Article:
4 Digital Decluttering Tasks You Need to Do

There are many decluttering and spring cleaning are projects accomplished this time of the year. They are practical winter tasks and give a sense of accomplishment when finished. But have you ever thought of decluttering technology?

Recently, I completed some significant technology decluttering. Many documents on my computer weren’t in folders, making them difficult to find. My photos were a mess, and even my phone was running out of storage.

But I did some digital decluttering, and as a result of my success, I’m sharing 4 digital clean-ups you can start this weekend. 

4 digital decluttering

1.   Consolidate and clean up computer files

With many people working from home because of COVID_19, desktops and laptops got heavy use. If you use your personal desktop or laptop for both work and other personal tasks, it is probably time to organize folders on that computer’s hard drive and make deletions to free up space. 

You’d be surprised at what takes up the most space on your hard drive.

The most extensive files on your computer are often things like full backups from your smartphone, photos, and downloaded movies. (1)  Another is unneeded pre-installed programs we never got around to deleting. Deleting temporary internet files and browser history on a regular basis can also help. (This article at Wired gives simple steps to manage storage on Windows 10.)

Organized photos are easier to find. 

A good default is to file photos in folders labeled by month and year. If you prefer to separate photos by people, places, or events, use subfolders. With subfolder titles and file keywords, you can search for what you want quickly.  Because I use a lot of my own photos in my blog posts, adding keywords is crucial for me to find what I want to use. 

If you download numerous photos from your phone, this can take up valuable space. Make a practice of checking each monthly photo folder to erase screenshots, goofs (I always seem to find photos of my floor!), or other unneeded images. Then, combine monthly photo folders into a larger folder labeled for the year. When I complete this task at the beginning of a year, I copy the entire previous year to an external hard drive for safekeeping.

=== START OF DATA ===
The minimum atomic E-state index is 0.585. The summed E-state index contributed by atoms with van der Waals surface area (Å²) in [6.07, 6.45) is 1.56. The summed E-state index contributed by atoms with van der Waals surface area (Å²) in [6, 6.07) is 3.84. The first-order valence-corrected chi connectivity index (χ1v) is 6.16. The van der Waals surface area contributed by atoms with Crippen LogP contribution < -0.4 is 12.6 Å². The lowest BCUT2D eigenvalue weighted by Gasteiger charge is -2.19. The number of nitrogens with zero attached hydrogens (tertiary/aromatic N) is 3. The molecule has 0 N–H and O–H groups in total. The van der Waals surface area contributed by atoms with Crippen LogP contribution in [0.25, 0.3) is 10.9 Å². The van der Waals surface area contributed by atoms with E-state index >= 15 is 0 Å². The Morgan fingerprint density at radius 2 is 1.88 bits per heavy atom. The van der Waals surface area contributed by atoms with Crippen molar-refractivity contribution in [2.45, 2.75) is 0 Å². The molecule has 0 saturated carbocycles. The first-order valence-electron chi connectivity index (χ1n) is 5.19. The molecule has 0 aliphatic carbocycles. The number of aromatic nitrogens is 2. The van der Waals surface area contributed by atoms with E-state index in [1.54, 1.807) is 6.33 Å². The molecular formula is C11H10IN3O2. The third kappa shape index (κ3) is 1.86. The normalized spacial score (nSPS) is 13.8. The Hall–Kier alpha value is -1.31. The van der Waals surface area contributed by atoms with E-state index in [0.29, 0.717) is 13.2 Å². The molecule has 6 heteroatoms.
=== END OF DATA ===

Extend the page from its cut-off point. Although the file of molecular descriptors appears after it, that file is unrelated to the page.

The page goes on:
Be fierce with documents.

If it hasn’t been a habit, now is the time to create a standard way of naming files in logical collections, which will help you track what needs to be kept and deleted. (1)

After photos, organizing and purging documents may feel like an impossible task. Still, it’s essential if you have work and personal documents on your hard drive. Work files need to be organized as required and copied to an external file location for safety. Draft copies need to be deleted since any previous changes do not sync between drafts. Duplicate drafts can lead to mistakes, in addition to taking up valuable disk space. (2)  

Duplicate drafts and document copies have tripped me up a time or two, but now I have a better plan. For example, I usually begin blog posts in Word. I give it a generic name for the first save and put it in a folder with other blog drafts. When I finish and publish the post, my next step is to save a final copy, with the post’s title, to a master folder. I immediately delete all other drafts.

TIP:  To weed out duplicate documents, try the search function to locate all documents with the same keywords. 

2. Face up to Facebook. 

Oh, the black hole and social media crack that is Facebook. I didn’t realize that Facebook would be another essential place to declutter until I spent a couple hours scrolling the other day. After looking through my profile, groups, and liked pages, I realized that I was handing Facebook more data about me than they need, only to target me with more ads.

While definitely not a weekend project, set aside some time to go through your profile and see just what you are connected to. Leave any groups where you no longer have an interest. Find the list on your profile showing all the pages you like and follow, disconnecting from all those you no longer visit regularly. The more pages you like/follow and the more groups you are in, Facebook uses your that data for ads on your feed.

Clean out your Facebook friend list

And speaking of disconnecting, it is probably time to unfriend those one-time acquaintances from your friend list, along with neighbors from the community where you no longer live. Hey, it’s brutal, but if you don’t want to see posts from those people of their cats and what they had to eat for breakfast, they aren’t your friends. 

For the future: invite acquaintances to follow you on Instagram or a Facebook page. If it’s for business, ask them to connect with you on LinkedIn. Keep friends on your friend list and cut down on the drama. We got no time for that.

Back up photos from Facebook